Chapter 4: Monstrous Bodies, Nature and Life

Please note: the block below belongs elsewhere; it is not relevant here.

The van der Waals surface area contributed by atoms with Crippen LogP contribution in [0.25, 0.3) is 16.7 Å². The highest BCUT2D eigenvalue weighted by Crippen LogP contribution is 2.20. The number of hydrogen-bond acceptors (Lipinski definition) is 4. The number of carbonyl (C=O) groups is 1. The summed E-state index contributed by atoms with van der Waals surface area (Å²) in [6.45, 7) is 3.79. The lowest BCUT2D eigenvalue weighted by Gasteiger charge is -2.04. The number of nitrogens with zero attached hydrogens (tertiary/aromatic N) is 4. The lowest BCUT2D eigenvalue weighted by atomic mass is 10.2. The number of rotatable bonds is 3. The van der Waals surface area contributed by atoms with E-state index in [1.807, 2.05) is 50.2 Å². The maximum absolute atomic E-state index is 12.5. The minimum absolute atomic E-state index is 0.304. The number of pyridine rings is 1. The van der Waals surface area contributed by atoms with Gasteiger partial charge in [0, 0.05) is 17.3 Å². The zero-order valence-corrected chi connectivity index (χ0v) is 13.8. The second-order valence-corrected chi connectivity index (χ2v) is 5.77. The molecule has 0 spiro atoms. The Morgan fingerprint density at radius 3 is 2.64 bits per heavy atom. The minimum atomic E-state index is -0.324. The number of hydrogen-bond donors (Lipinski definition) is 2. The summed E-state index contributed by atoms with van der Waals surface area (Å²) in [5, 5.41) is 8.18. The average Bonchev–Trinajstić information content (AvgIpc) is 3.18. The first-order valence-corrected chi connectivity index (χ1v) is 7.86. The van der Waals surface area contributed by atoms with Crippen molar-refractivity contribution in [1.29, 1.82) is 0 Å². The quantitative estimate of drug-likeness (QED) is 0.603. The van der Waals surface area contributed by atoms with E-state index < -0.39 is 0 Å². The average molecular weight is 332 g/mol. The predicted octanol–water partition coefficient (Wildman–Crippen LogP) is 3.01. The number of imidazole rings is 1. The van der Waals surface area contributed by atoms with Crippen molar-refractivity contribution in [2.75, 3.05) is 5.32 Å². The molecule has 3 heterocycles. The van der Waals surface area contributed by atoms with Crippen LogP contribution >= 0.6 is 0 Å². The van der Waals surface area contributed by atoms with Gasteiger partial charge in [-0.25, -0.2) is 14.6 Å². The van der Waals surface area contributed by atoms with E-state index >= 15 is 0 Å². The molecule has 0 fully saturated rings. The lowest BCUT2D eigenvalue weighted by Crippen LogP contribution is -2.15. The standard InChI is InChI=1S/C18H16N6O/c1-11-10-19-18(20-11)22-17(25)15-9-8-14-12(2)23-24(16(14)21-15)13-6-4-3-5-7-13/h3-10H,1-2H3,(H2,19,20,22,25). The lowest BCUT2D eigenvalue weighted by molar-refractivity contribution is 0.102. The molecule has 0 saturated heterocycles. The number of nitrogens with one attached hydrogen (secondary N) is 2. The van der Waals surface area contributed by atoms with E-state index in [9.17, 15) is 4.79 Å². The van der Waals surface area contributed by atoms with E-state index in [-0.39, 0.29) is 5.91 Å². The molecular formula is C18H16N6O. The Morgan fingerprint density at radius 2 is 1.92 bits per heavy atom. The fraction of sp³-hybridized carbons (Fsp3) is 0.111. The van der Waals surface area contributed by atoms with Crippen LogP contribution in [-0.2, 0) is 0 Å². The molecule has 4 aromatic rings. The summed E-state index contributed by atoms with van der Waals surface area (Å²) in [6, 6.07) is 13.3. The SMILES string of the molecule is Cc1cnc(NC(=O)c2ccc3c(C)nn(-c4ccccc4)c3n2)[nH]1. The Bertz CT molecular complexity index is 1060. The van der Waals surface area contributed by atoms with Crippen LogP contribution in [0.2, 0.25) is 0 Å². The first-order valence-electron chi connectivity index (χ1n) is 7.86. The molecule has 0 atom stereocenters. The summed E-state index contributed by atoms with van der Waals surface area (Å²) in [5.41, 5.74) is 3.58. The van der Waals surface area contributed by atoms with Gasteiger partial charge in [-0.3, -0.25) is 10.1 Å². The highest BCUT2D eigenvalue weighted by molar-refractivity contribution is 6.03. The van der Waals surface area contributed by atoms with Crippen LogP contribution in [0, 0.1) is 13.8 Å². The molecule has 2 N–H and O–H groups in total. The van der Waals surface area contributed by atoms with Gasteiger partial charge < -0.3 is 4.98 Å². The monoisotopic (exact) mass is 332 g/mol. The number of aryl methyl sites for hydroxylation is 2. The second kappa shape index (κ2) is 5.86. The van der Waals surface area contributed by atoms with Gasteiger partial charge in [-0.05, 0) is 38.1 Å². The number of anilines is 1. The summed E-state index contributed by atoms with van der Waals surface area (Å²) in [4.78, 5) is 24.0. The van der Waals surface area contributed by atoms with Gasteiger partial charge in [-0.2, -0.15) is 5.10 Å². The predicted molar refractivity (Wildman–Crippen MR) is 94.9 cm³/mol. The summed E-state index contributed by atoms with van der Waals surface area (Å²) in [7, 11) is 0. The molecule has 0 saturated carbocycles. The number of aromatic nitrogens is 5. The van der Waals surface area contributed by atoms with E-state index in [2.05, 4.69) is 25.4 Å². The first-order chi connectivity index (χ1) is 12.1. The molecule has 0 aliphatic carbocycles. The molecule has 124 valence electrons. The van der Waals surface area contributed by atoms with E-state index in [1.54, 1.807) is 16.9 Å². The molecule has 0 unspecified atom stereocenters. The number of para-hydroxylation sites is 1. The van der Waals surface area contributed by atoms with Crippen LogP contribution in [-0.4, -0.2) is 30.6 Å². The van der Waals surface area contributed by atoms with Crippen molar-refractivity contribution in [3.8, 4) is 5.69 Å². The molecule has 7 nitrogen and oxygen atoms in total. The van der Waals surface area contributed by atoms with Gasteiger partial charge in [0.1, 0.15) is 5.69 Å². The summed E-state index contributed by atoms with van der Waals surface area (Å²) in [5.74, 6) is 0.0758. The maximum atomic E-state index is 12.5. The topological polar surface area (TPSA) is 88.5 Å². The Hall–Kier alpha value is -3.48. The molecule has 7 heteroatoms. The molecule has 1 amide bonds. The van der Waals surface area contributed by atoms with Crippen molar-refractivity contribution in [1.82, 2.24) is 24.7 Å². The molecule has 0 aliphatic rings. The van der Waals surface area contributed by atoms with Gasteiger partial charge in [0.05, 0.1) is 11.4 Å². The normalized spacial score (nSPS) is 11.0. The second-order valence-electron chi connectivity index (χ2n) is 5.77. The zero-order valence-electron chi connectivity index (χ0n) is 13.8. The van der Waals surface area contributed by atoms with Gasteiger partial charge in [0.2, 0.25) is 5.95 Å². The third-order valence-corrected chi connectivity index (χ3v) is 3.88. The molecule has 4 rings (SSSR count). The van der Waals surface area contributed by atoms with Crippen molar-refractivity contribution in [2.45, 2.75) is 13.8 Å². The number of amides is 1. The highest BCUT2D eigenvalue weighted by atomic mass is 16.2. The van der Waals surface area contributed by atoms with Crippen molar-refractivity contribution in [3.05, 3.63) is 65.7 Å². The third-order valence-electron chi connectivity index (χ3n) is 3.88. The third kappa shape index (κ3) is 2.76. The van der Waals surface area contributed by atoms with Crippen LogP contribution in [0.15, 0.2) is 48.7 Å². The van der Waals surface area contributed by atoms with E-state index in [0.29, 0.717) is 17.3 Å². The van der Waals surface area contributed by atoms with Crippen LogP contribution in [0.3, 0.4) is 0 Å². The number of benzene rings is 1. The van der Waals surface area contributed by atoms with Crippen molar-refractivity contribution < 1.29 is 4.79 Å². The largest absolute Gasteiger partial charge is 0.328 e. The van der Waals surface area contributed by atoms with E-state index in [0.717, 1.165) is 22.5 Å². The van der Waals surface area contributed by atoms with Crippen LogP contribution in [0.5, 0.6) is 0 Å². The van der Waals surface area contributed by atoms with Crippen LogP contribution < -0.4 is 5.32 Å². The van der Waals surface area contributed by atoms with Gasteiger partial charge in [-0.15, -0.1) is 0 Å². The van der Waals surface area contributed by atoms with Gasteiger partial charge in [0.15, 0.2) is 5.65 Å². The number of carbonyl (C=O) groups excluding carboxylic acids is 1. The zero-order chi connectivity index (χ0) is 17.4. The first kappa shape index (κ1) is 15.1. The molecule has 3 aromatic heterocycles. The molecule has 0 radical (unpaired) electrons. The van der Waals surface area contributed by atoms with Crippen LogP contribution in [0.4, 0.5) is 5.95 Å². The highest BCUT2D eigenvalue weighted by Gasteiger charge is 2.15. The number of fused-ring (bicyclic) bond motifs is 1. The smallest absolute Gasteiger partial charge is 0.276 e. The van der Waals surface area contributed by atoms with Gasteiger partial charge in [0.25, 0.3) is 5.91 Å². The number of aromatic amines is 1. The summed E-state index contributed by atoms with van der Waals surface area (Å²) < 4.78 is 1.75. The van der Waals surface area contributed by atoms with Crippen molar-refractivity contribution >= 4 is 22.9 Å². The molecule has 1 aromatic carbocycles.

When a hermaphrodite is born, the son of the palace will rule the land (or) the King will capture. (Babylonian clay tablet)1 It is only . . . by dint of producing monstrous beings that nature succeeds in producing beings of greater regularity and with more symmetrical structure. (Robinet in Considérations Philosophiques)2 The existence of monsters throws doubt on life’s ability to teach us order. . . . A monster is a living being of negative value . . . the normal type is the zero degree of monstrosity. (Canguilhem in ‘Monstrosity and the monstrous’)3 the dance between the most disparate things (Ansell Pearson in Germinal Life)4 GOOD AND BAD OMENS A Babylonian set of clay tablets dating from 2800 bc is the oldest existing text that deals with monsters (Thompson, 1930). In this lexicon of monsterology, which is inscribed in cuneiform characters, monsters are divided according to the following three categories, which have continued to organize Western thinking about monsters up until modern times: monstres par excès (‘monsters of excess’), monstres par défaut (‘monsters of lack’), and monstres doubles (‘double monsters’) (Fiedler, 1978). For example, monsters of excess could be infants born with six toes, monsters of lack could be infants born without a nose and an arm and double monsters could be intersexual infants born with ambiguous genital organs. The words monster, monstrosity and monstrous all emerge from Latin monstrum, which means ‘portent’, ‘omen’ or ‘sign’, and from monere and moneo, which means ‘to warn’. Moreover, they are related to...
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